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Accounting and Chinese IPOs, Nasdaq, EU rules: Compliance
[NEW YORK] US regulators ended a three-year standoff Feb 6 that might have jeopardized the listings of hundreds of China-based companies trading in the US.
The Chinese affiliates of the four largest accounting firms each agreed to pay US$500,000 to resolve Securities and Exchange Commission claims that they blocked investigations of accounting fraud by refusing to hand over documents, the SEC said in a statement. The agency dropped six-month auditing bans as part of the deal.
The accord resolves what became a broader diplomatic row over whether Chinese laws prohibited companies from complying with US regulations. The conflict came to a head as the SEC ramped up probes of accounting fraud at dozens of companies based in China and listed in the US. The audit firms, which had refused to cooperate with investigators, have now provided the SEC with the information it sought.
"As we repeatedly have stated throughout this litigation, obtaining an audit firm's workpapers is critical to enforcement staff's ability adequately to protect investors from the dangers of accounting fraud," said SEC Enforcement Director Andrew Ceresney.
"This settlement recognizes the SEC's substantial recent progress in obtaining those documents from registered firms in China." The firms - Deloitte Touche Tohmatsu CPA, Ernst & Young Hua Ming, KPMG Huazhen and PricewaterhouseCoopers Zhong Tian CPAs - may have the six-month bans reinstated against them if they stop cooperating with the SEC, the agency said.
The four audit firms said in a joint statement that the deal doesn't affect their ability to serve their clients.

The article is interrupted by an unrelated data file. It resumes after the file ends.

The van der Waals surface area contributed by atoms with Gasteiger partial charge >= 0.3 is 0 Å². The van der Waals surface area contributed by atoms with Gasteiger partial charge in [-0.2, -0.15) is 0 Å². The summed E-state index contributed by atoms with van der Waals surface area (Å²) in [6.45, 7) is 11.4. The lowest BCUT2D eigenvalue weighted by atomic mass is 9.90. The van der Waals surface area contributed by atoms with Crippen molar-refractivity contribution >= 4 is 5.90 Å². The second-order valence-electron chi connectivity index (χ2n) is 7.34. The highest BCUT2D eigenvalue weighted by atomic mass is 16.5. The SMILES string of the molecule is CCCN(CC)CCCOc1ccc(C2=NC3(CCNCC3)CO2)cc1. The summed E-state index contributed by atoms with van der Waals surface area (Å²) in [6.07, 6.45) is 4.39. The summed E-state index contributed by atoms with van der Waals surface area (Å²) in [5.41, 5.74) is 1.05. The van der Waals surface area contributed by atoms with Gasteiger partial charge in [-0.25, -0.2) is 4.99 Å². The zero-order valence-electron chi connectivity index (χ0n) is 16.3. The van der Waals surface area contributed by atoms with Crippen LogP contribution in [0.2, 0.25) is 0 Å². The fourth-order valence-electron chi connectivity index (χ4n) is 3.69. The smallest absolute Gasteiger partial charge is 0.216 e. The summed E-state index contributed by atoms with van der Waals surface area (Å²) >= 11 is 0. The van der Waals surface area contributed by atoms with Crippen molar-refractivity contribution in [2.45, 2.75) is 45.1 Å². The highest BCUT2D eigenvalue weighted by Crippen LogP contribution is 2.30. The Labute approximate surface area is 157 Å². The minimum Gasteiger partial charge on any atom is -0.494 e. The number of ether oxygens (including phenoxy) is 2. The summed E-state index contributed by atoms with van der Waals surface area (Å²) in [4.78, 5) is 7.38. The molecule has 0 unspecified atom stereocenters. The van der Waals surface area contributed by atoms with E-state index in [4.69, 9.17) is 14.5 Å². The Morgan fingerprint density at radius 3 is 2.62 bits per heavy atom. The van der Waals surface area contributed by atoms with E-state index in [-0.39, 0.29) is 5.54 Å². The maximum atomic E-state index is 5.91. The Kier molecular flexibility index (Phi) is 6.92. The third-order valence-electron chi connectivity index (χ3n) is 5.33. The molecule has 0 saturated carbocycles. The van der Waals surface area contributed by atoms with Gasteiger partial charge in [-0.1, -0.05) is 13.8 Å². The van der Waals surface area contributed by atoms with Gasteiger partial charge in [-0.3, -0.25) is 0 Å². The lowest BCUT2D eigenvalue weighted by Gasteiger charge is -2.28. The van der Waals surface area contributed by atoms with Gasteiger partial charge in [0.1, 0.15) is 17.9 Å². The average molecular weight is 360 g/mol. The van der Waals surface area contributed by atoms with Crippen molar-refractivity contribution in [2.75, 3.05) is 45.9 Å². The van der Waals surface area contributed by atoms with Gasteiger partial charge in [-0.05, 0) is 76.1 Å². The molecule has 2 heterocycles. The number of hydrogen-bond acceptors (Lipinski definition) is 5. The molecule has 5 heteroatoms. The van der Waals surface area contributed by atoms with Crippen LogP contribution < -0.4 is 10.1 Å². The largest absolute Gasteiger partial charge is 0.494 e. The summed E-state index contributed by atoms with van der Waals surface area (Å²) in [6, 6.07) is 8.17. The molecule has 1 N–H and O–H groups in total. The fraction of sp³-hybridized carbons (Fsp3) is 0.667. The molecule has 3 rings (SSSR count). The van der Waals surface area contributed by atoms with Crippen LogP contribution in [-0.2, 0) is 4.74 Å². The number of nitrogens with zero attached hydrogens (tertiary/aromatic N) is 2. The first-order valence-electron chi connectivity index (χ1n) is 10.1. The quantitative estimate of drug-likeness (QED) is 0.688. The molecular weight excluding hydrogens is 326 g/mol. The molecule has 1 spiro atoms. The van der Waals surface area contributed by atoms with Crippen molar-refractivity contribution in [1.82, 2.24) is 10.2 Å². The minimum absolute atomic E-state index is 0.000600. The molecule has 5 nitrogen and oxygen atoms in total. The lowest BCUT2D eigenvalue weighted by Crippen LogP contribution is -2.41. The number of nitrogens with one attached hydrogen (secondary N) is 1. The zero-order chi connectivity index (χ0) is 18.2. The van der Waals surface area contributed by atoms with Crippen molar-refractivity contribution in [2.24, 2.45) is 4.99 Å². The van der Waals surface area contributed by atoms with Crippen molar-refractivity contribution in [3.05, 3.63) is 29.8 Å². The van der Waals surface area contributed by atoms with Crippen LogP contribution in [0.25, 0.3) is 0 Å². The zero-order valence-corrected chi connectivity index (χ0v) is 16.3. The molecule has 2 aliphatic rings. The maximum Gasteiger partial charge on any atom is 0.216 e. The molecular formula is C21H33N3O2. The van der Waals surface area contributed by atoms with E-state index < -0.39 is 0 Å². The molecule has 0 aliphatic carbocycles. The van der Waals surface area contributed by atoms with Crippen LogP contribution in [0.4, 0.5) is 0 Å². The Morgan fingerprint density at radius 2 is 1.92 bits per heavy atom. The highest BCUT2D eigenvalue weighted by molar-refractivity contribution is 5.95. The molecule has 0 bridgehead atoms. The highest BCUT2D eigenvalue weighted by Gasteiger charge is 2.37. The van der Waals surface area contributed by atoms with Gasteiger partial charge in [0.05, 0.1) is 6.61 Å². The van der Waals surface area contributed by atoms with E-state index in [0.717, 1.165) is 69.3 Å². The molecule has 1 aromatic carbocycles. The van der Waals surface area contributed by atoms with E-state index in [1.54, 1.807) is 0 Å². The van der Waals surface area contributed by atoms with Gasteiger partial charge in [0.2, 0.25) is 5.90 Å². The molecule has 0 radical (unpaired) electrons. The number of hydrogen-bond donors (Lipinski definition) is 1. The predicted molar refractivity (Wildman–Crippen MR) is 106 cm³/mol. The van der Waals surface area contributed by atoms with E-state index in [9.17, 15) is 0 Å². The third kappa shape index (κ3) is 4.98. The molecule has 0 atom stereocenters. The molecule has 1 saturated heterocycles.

The SEC filed an action against the auditors in 2012 after struggling for years to obtain information for dozens of accounting-fraud probes. The auditors argued that Chinese law prohibited them from sharing data that might contain state secrets. Over the past 18 months, the SEC has received documents from PwC, Deloitte and Ernst & Young, the agency said.
Nasdaq OMX Group was accused of allowing market makers to make huge prearranged options trades in advance of dividend payments on underlying stock and exchange traded funds in order to increase profits.
An options holder, I Stephen Rabin, sued and said he wants to represent anyone who held short positions on "in the money" call options contracts on dividend-paying stocks and exchange traded funds since Feb 6, 2010, according to a proposed class action filed Feb 5 in Philadelphia federal court.
Market makers, or dealers, conspire with each other to execute large prearranged trades in corresponding short and long options positions, increasing their probability of capturing a "dividend windfall," according to the complaint. The result of the "illicit" scheme is that market makers are fully hedged and have little if any risk, according to the complaint.
Joseph Christinat, a Nasdaq spokesman, declined to immediately comment on the complaint.